The folks at Columbia Tristar hooked this sucker of a fish story and have presented it in a 1.78:1 anamorphic widescreen transfer. Technically, it looks pretty good, with decent contrast and detail, especially during the numerous night sequences. The color seemed a tad washed out, the blood not being as red as I'd prefer. There's a bit of noticeable edge enhancement that afflicts the early daylight sequences, too. The audio really gets into the spirit here -- in the wrong way -- by coming across as very murky. That is, the Dolby Digital 5.1 mix is big on score and sound effects, flooding and sinking much of the dialogue, most of which I had to strain to discern. The extras on the disc are a catch of trailers for other Columbia Tristar scare features, most of which have already bellied-up on DVD. (Just say "no" to Boa vs. Python.)
In regards to production value, there's plenty to look at that looks pretty good. Director of Photography Elliot Rockett provides some graceful and sweeping shots of the swamplands, and also manages to keep much of the nighttime and underwater sequences visually discernible. As for the mutant fish itself -- well, it's a CGI creation, of course. Thanks to some above-average lighting setups, it doesn't look as bad as the amateur graphics you may have seen in those deplorable Python pictures and, whether intentional or accidental, it's given a uniquely jerky gait that almost mimics a stop-motion effect. It's weird but also weirdly satisfying...sort of.
I mentioned gore, and the picture's R rating calls out such content; it doesn't disappoint. You'll see plenty of limb-ripping, head-chomping, and torso-tearing here. It's a mix of practical effects and some CGI bites and blood spills. It's graphic, that's for sure, so don't think this is a safe "TV movie" that you can spin for the youngsters. Oh, and there are several overdeveloped boobies bouncing around, bearing some of the biggest areolae I've seen in a long time. Put the kids to bed.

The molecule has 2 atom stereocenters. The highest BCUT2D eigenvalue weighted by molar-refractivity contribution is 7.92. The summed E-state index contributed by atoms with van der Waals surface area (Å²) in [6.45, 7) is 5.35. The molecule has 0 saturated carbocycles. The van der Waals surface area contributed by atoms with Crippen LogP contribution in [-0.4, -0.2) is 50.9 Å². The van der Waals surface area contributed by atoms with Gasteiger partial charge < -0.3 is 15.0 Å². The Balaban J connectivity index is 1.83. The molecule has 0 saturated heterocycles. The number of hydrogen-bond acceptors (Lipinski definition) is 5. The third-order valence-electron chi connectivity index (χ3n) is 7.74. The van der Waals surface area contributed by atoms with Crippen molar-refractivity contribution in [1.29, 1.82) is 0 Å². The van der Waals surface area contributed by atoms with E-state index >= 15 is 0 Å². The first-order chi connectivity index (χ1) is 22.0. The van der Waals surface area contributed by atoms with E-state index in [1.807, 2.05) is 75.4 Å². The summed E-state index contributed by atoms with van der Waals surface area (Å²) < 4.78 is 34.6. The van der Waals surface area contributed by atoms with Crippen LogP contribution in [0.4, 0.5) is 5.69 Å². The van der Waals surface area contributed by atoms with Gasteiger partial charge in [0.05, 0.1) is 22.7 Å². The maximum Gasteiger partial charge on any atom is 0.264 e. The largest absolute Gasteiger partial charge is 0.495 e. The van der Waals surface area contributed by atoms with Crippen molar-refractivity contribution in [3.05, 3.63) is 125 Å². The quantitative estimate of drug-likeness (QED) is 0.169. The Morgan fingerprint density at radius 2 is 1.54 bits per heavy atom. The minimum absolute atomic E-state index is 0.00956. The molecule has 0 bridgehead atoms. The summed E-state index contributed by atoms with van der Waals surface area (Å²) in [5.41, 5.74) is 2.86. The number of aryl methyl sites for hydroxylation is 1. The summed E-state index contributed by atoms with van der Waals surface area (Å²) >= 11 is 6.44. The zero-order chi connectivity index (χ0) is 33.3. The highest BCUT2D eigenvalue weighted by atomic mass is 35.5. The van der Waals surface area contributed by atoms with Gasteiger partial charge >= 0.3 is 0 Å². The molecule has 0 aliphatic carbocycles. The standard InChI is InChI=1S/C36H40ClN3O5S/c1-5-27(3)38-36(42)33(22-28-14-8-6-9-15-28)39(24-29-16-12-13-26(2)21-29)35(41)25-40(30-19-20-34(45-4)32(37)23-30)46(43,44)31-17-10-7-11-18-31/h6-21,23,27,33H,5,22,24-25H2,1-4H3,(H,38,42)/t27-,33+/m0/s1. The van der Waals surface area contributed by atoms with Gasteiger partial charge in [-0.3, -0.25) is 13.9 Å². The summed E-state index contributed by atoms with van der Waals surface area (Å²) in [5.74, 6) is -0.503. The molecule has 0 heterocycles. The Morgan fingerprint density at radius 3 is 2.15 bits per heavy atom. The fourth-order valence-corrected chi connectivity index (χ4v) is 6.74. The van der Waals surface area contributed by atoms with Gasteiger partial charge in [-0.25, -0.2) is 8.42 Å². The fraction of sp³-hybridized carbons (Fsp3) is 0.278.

While you won't recognize any of the actors in the film, I found I had a bit of fun trying to determine which better-known celebrities this second-rate thespians might be doubles for. Tory Kittles looks strangely like the love child of Denzel Washington and Kobe Bryant (any female host would suffice). Donna Biscoe, as Gloria Crankton, resembles Star Trek's Nichelle Nichols. Matthew Raunch is the spitting image of a much younger Joe Piscopo, with a bit of Tim Curry around the corners of the mouth. Oh, and the fish seems to resemble a cross-breed between the prehistoric coelacanth from 1958's Monster on the Campus and the illustrated piranha seen on the one-sheet for Joe Dante's Piranha.
If you expect to see the same creature-on-the-loose chiller that's been done hundreds of time before, but done with much less impact as some of the better films of the sub-genre, you might find something entertaining here. If you're looking for much more than that, you should find yourself a different swamp for trolling.
This court sensed trouble at the mere mention of the title, Frankenfish. The folks at SciFi Channel are charged with contributing to the delinquency of the filmmakers, who were likely duped into believing this could become a satisfying monster movie. The effects team of Robert Hall's Almost Human, Inc. is free to go for giving us some decent, although poorly paced, chew-'em-up sequences. Court adjourned.
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Scales of Justice
* 1.78:1 Anamorphic
* Dolby Digital 5.1 Surround (English)
* Dolby Digital 5.1 Surround (Japanese)
Running Time: 84 Minutes
Release Year: 2004
MPAA Rating: Rated R